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When The Going Gets Tough, The Tough Go Crabbing

Posted On September 20, 2016 by

What happens when feisty, tough Dungeness crabs meet an even tougher bunch of fishermen? We’ll find out this fall in Discovery Channel’s new series, Dungeon Cove. The show highlights how the Newport, Oregon Dungeness crab fleet and the local community handle the dangers, victories and worries of the fishing season.

It’s clear that Dungeness fishing isn’t for the weak. Not only are the crabs often hard to find, hiding cleverly from fishermen or avoiding cunningly placed traps, but the working conditions are also dangerous. Simply exiting the Newport harbor is difficult at times, when wind and sea state cause waves to pile up and challenge the best helmsmen. Family members on land worry about their seagoing loved ones every day. Layer physical danger on top of economic concerns—many Dungeness fishermen are owner-operators, or essentially small business owners—and you have one tough job.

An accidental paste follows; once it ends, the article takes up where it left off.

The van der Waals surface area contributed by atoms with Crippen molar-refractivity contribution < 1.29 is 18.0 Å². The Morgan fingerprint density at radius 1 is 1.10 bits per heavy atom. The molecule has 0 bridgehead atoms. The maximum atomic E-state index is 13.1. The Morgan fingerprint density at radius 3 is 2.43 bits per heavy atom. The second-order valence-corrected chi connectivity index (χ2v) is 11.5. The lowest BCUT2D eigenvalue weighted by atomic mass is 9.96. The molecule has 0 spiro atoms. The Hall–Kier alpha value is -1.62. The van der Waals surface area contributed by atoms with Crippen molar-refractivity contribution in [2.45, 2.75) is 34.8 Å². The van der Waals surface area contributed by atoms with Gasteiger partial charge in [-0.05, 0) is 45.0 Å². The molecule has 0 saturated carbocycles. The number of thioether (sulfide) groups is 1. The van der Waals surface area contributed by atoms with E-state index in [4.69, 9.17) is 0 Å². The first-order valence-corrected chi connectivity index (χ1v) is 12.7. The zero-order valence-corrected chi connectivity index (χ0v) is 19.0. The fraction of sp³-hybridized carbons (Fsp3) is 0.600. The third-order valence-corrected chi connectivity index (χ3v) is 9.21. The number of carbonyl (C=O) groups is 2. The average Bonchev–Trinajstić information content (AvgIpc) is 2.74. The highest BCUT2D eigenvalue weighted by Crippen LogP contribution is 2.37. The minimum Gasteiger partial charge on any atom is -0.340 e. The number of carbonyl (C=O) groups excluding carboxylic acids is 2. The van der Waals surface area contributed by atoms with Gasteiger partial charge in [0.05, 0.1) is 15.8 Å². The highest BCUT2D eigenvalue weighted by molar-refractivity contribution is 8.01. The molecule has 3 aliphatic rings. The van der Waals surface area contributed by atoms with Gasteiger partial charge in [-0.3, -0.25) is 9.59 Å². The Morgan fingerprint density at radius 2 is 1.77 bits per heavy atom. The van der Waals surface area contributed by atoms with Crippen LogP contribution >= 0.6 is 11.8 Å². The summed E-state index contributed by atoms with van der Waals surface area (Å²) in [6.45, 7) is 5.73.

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Corals are Like… What?!

Posted On July 25, 2016 by

This week we’re celebrating all things coral! It’s no secret that coral reefs are spectacular ecosystems, but we wanted to do a deep dive into what exactly makes corals so special. Check out nine ways corals are even cooler than you thought:

1)  Corals are like speed bumps. They slow down waves and lessen wave energy. This protects coastlines from hurricanes, cyclones and tsunamis. Coral reefs protect the shoreline in 81 countries around the world, sheltering the 200 million people living along those coasts.